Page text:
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raptr stands for reconstruction of activity from PET data using rays. It is a code developed at the HZDR for iterative algebraic image reconstruction of activity densities from PET measurements. raptr uses CUDA devices for acceleration and runs parallely across multiple nodes.

General description of PET and reconstruction

PET is an imaging technique based on the annihilation of electrons from the object of study with positrons. The imaging makes use of the fact that the two photons emerging from the annihilation are emitted in opposite directions at an angle of nearly 180 degrees. Detecting both photons justifies the statement that an annihilation has occured somewhere on the line that connects both detection places (line of response, LOR). This mapping of annihilation places onto lines of response can be described as a Radon transformation. The inversion of this surjective function using a large number of measured LORs is called image reconstruction. The positrons can have various origins. For example beta decay of radioactive isotopes (radio pharmaceuticals) or irradiation induced creation (pair creation near nuclei) may be utilized.

Imaging techniques can on the abstract level be described as follows: An object of the image space is mapped to an object in measurement space by some detector system. Subsequently, this mapping is inverted to obtain an image of the object. This second step is called reconstruction. It may be seen as two distinct tasks:

  1. Create a theoretical model of the detector system.

  2. Use some method to produce an image from the knowledge of the detector model and measurement data.

There are many methods for image reconstructiion from PET, including:

  • Simple summed backprojection -- Spatially sum up all measured LORs. Fast, easily implemented, low image quality.

  • Filtered backprojection -- For perfectly line-like LORs this is the analytical inverse of the Radon transformation. Fast but real-world volume-like LORs give rise to problems.

  • Algebraic reconstruction techniques (ART).

Description of the used algorithm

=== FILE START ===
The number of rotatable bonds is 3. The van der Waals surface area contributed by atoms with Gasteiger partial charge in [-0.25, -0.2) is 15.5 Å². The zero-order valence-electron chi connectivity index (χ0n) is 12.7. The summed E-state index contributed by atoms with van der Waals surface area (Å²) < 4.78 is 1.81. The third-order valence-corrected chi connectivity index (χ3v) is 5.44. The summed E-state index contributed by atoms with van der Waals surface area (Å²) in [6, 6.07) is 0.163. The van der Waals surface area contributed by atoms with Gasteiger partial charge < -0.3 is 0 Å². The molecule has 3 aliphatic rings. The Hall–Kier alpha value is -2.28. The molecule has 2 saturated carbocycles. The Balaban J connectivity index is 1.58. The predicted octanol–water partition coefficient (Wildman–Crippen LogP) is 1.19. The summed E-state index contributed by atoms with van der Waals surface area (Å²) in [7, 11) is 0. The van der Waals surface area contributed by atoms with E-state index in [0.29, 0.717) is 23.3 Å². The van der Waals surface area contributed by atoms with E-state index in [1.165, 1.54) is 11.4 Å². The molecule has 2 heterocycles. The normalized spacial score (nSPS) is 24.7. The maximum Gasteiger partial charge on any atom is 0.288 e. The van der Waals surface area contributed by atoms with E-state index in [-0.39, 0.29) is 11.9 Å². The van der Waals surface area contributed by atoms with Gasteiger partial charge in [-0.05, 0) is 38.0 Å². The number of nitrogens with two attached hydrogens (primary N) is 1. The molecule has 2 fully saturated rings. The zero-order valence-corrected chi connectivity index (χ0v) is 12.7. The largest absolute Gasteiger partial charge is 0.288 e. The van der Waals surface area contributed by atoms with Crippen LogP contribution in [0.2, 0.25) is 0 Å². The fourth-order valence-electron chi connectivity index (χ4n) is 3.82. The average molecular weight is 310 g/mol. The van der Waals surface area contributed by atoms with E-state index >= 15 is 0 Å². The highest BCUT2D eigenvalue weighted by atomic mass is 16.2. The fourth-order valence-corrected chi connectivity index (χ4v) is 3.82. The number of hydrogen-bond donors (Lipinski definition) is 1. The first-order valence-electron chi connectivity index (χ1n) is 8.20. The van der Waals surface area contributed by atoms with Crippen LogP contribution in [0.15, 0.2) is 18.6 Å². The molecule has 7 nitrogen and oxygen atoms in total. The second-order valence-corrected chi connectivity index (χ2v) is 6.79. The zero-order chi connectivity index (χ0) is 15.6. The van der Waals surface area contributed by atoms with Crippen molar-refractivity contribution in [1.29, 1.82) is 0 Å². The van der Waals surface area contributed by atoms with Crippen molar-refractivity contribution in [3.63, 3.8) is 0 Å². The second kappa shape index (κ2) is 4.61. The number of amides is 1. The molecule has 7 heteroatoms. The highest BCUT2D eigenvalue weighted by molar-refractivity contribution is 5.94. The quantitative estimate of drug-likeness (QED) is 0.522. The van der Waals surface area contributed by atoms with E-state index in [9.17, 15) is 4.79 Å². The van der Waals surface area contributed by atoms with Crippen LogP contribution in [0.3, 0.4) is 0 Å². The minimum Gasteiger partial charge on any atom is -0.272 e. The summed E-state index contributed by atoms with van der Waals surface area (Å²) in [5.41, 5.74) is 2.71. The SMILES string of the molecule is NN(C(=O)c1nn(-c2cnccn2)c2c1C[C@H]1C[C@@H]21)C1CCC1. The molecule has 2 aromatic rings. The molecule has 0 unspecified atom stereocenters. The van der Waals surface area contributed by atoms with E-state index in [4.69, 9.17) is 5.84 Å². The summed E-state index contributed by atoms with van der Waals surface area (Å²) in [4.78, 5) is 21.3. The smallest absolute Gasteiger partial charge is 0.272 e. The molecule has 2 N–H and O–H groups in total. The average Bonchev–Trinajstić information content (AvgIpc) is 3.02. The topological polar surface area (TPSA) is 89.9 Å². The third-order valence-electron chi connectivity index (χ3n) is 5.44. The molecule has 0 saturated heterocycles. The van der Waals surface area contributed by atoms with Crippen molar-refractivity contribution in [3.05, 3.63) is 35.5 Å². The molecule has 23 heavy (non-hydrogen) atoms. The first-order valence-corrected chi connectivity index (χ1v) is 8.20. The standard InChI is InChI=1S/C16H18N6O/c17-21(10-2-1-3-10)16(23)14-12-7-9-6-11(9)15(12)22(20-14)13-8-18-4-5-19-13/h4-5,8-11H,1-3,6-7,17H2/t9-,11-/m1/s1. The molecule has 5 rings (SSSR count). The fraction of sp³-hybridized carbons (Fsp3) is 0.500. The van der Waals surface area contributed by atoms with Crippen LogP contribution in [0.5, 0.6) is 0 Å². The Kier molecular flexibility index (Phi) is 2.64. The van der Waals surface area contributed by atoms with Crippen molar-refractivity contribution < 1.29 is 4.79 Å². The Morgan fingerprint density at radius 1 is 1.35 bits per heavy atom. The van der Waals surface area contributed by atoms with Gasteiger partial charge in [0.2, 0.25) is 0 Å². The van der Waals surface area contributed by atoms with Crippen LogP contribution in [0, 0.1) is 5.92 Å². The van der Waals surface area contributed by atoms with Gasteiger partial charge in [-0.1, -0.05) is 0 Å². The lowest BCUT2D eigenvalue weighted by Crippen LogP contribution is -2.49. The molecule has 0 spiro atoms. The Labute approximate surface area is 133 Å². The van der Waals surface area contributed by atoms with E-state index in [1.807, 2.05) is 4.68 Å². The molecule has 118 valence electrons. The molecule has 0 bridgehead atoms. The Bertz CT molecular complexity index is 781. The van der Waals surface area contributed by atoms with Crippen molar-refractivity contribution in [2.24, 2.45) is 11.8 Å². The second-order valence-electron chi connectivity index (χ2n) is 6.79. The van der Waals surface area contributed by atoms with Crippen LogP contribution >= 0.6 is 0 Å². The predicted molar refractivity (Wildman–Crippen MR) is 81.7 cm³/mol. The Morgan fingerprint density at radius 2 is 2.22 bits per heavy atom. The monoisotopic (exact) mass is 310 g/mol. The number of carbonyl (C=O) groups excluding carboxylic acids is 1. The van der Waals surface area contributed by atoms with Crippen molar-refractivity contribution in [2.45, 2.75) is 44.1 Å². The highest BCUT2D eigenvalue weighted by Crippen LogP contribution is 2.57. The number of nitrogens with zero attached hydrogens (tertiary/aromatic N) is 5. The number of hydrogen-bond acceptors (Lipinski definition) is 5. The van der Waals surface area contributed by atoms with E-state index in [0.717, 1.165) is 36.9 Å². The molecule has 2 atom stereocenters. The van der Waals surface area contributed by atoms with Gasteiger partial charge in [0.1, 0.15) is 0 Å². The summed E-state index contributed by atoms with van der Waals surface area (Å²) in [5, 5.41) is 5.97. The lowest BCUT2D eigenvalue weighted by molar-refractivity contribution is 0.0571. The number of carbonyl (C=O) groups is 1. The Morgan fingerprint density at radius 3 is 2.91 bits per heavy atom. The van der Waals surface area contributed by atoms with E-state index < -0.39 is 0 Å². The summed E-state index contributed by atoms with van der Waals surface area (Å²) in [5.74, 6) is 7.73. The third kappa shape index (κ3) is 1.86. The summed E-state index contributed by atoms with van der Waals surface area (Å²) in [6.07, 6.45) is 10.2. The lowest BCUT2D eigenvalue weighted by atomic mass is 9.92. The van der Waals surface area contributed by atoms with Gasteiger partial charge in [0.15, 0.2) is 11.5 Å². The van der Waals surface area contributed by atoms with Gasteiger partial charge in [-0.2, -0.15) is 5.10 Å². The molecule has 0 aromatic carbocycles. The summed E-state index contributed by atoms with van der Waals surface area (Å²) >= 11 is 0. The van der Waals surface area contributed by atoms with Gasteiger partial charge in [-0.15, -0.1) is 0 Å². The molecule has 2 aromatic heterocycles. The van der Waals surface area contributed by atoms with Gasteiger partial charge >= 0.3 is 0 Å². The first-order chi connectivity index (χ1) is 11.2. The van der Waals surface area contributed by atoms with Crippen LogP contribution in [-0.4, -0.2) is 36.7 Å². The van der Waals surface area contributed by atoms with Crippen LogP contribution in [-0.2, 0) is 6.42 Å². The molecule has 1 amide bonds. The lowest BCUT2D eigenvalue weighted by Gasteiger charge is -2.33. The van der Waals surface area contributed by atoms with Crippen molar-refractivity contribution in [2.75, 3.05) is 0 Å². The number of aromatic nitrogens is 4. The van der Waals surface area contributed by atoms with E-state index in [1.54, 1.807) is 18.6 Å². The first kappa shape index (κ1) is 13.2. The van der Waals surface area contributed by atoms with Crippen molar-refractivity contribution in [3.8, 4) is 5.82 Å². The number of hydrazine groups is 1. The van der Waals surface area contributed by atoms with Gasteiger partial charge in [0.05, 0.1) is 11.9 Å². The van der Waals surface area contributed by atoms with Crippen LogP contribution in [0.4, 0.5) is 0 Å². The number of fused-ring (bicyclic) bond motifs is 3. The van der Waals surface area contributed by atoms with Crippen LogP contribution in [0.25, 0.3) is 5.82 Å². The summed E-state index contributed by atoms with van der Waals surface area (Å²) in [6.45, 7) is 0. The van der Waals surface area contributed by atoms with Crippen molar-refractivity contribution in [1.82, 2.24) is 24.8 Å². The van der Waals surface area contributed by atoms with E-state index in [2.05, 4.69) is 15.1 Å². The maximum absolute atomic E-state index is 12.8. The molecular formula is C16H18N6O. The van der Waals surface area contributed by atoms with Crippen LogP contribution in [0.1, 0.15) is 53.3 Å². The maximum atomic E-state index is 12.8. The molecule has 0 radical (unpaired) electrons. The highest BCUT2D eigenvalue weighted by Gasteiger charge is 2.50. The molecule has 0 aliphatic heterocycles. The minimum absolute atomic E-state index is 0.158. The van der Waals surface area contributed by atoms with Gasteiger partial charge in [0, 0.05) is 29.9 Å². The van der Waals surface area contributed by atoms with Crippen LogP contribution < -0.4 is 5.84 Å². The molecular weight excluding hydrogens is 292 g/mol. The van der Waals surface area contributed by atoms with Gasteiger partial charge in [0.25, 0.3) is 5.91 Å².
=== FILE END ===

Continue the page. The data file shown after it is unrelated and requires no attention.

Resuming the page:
Here we describe the algorithm used for the reconstruction part of the imaging process. As outlined above, it consists firstly of theoretically modelling the detector and secondly the calculational inversion of the mapping introduced by the measurement.

For the second task, inverting the mapping, two methods have been implemented so far. One is the summed backprojection, the other is known as maximum likelihood exspectation maximization or MLEM. Both are commen recontruction techniques for PET and are thoroughly described in the literature.

For the first task, modelling the detector system, our approach is described below. The detector system model is represented by a system matrix. Algorithm:

  • Read the measurement data (list mode).
  • For each detector channel in the measurement:
    • Find a - preferably small - set of voxels that has as a subset all voxels that are seen by the detector channel. Currently that set is found by overestimating channels by their enclosing cylinders.
  • For each detector channel in the measurement:
    • For each voxel in the set:
      • Calculate the corresponding system matrix element by sampling the channel with rays defined by randomly distributed start and end points within the detector pixel volumes. The system matrix element is calculated as the intersection length between a ray and the voxel averaged over all sample rays for that channel.


The following terms are used in the sense as defined below.

  • Channel: What is often called a line of response (LOR) in the context of PET. A channel is fully characterized by specification of two detector pixels that can record a PET event simultaneously and, for rotatable detectors, the detector rotation angle(s).